Select Page
Read Introduction to Galatians


“Yet the law is not of faith, but ‘the man who does them shall live by them.'”


Yet the law is not of faith,

The law does not find its origin in faith but in works because the very nature of law is the opposite of faith. Law and faith are mutually exclusive ways of salvation. They are contradictory systems.

but “the man who does them shall live by them.”

Paul quotes Leviticus 18:5 to prove that only perfect obedience to the law is acceptable to God. The law demands that we live up to its directions perfectly. God’s standards are perfect. Any failure collects a curse.

If we choose to live under the law, then we must live by their perfect norms. That is why we cannot combine the two systems of grace and law. If we cannot comply with the law, then we must go to grace and rely entirely on the cross of Christ. God does not care whether I believe the law is right when it comes to salvation. He wants to know whether I comply with it.

“For they being ignorant of God’s righteousness, and seeking to establish their own righteousness, have not submitted to the righteousness of God. For Christ is the end of the law for righteousness to everyone who believes. For Moses writes about the righteousness which is of the law, ‘The man who does those things shall live by them ‘” (Romans 10:3-5).

Since no one can perfectly keep the law, God puts all those who try under the curse based on their own premise. If they fail at any point, they fall under condemnation.


Law and faith are diametrically opposed ways of salvation.


The law cannot save a sinner or set up the standard for the Christian life. Those who attempt to keep the law as a works system fail to meet God’s standard for salvation. We cannot work at the law enough because it would not be of sufficient quality or quantity to satisfy the absolute standard of who God is. God cannot tolerate sin to the slightest degree. It is a religious fairy tale to believe someone can measure up to God’s standards. God does not hold out this expectation for us.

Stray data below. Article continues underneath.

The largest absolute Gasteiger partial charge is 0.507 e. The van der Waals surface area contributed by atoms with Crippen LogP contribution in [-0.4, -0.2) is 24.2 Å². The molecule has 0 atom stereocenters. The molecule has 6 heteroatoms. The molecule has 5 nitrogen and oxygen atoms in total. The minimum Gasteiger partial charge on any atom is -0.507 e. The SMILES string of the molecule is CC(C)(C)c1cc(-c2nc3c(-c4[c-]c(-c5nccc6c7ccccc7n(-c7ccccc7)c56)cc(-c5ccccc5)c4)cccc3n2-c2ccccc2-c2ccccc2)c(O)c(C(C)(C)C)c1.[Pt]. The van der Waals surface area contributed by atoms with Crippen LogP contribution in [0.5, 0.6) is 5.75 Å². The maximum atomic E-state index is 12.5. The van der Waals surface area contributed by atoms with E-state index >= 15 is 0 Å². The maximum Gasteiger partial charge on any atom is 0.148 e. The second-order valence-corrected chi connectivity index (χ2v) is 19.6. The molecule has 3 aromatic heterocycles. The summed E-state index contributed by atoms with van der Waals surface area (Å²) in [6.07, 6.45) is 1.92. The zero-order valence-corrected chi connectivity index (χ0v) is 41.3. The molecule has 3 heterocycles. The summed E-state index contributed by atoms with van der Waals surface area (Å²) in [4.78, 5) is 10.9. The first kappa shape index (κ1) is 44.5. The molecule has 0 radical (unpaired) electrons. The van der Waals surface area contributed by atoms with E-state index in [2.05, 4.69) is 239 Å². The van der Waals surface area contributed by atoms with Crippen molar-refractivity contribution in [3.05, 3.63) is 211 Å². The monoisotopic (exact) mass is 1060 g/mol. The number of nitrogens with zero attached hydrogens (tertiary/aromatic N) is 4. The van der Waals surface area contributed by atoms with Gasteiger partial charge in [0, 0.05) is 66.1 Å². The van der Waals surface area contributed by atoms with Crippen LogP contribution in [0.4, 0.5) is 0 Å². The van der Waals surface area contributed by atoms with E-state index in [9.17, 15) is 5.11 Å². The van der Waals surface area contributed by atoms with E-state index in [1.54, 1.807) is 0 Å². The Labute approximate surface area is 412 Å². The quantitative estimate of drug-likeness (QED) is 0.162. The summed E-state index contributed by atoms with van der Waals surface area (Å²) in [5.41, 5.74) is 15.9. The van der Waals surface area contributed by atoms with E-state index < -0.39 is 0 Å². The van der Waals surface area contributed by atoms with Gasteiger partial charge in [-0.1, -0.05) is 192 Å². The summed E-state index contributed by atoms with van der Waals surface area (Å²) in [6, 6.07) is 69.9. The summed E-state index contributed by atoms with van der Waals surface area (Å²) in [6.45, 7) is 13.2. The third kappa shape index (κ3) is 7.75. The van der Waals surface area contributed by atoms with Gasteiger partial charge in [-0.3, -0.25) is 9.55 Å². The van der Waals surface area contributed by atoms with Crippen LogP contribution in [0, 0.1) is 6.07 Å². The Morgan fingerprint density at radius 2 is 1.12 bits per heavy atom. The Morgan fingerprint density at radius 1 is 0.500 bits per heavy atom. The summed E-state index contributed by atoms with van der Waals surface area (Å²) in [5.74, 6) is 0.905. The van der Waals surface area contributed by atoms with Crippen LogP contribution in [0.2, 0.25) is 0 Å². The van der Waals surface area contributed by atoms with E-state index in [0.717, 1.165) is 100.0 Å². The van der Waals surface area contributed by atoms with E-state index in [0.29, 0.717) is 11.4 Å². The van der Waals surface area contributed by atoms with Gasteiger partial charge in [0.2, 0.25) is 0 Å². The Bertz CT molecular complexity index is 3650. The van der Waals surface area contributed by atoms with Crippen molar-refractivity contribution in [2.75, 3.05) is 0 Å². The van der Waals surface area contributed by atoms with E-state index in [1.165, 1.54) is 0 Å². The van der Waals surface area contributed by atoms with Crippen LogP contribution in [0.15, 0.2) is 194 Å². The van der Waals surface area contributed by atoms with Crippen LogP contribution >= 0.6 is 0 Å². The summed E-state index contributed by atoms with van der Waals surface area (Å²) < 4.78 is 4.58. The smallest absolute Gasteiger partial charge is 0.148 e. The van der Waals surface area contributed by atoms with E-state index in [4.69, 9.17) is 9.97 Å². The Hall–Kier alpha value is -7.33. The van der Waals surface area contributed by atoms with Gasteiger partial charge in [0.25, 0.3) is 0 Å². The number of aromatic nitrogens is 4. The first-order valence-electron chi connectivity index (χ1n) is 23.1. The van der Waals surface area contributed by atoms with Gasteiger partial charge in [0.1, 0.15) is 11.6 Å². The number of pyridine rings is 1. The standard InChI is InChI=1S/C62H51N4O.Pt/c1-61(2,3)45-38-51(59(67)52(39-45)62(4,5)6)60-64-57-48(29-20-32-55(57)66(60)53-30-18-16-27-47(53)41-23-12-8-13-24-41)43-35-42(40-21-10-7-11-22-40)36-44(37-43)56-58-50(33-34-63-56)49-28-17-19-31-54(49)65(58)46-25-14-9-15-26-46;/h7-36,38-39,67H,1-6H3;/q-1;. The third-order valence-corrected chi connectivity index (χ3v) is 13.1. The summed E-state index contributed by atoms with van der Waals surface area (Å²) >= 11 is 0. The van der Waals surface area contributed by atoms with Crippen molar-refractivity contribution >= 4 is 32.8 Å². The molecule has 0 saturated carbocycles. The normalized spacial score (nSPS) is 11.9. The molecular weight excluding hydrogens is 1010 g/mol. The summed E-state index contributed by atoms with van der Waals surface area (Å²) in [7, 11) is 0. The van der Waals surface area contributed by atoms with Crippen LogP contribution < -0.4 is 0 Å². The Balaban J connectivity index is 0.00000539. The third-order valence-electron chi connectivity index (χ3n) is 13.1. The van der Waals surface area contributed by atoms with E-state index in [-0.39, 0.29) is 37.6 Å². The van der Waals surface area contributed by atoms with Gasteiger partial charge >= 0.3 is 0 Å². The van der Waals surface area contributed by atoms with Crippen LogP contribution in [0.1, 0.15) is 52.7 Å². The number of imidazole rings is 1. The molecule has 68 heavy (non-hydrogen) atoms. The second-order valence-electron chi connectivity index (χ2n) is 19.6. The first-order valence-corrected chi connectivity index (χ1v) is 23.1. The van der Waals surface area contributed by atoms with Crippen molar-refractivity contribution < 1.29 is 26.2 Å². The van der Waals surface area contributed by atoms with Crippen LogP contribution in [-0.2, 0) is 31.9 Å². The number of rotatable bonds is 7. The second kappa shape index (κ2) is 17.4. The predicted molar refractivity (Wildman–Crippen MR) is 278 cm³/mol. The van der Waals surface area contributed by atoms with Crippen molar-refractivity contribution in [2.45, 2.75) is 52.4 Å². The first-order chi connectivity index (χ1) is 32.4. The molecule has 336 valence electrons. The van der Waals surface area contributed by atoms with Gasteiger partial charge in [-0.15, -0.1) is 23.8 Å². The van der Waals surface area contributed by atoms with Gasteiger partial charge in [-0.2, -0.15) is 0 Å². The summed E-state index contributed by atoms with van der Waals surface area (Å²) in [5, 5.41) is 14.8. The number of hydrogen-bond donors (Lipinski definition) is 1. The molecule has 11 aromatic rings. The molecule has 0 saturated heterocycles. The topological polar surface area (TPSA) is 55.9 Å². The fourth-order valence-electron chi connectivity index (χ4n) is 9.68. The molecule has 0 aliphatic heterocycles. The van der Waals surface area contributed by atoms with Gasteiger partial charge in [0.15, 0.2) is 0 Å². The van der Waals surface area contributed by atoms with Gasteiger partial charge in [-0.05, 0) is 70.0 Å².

If we commit one sin, that precludes us from fellowship with God. He must be consistent with His own standards. If we follow the law but do not keep it, how can it save or sanctify us?

We may get off to a good start in keeping the law, but somewhere along the line, we incur an infraction. The person with a score of 40% is no worse off in God’s eyes than a person who gets 99.9% (which is impossible). If you miss the plane by one minute or one hour, it makes no difference; you missed the plane. All of us come short of the absolute standard of God (Romans 3:10,23).

If we choose the law as a system of salvation, then we will stand before an absolutely perfect God based on the law. The law will curse us before an absolute Being. After trying to keep the law all your life, what do you have in the end? A curse.

Note the logic of verses 10 through 12:

Major premise–The just shall live by faith.

Minor premise–The law is not of faith but works

Conclusion–No justification by law.